Next-gen networks call for strategic security


Next-gen networks call for strategic security

Government networks face an environment of escalating risk from cyberattacks, a painful reality in the digital world. Protecting sensitive government and constituent information is unquestionably the most serious challenge agencies face.  

Modernizing networks is one way agencies can address these challenges, but they must be skeptical when evaluating new networking solutions -- particularly when it comes to their security capabilities. Adoption of managed broadband, together with security improvements to existing legacy technologies, offers a hybrid approach to network modernization that is cost-effective and delivers results.  Agencies can achieve increased capacity and availability as well as enhanced security, even with the additional Internet traffic cloud adoption brings to agency networks.

The private sector has already begun the shift to a hybrid network model in order to realize more usable bandwidth, strengthen network capacity, increase availability and enhance security. As the hybrid network standard begins to take root in government, the additional bandwidth can support cloud-based apps, bring-your-own-device initiatives and the Internet of Things, all of which will drive increased network traffic and the number of connected devices up to 20.8 billion by 2020.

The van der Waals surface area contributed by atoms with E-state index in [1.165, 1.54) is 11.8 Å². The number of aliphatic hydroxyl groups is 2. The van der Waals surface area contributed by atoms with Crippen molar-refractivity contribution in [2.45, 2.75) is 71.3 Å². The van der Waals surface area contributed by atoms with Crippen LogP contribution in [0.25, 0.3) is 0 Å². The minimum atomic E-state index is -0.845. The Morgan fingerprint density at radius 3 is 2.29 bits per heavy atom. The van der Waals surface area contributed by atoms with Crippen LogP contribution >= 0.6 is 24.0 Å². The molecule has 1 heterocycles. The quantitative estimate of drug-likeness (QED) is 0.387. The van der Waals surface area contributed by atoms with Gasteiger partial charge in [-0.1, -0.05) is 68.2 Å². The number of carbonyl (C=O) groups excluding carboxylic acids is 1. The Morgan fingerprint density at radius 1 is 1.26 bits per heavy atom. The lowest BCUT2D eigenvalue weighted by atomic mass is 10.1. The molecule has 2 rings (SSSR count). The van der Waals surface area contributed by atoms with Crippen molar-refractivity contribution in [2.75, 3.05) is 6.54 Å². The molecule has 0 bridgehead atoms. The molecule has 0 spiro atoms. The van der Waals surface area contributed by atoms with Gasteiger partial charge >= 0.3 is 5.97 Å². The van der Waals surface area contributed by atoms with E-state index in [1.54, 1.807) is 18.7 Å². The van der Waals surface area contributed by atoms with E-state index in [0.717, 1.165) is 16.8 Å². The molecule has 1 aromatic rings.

As network borders continue to expand with growing numbers of connected devices, today’s government networks simply aren’t equipped to deal with tomorrow’s attacks. Because networks are very flat and open inside the firewall, advanced threats currently abuse internal/external port classification vulnerabilities to gain access to the entire enterprise network. These types of weaknesses, along with rising concerns over insider threats, underscore the need for effective internal access controls and require a shift to a more integrated and layered security strategy.

Deploying a firewall at the perimeter of a network may have been an acceptable baseline protection 10 or 20 years ago, but that is no longer the case. Rather than the traditional ‘outside-in’ firewall approach, the Internal Segmentation Firewall (ISFW) model positions itself at strategic, distributed points to guard key assets in the network, whether they be applications or specific servers. In doing so, this model secures the access layer without restricting traffic visibility. Constant, real-time visibility combined with protection is the only effective method of protecting against an attacker. While legacy firewalls adeptly leverage these capabilities externally, an ISFW protects against a threat that has already gained access to the network.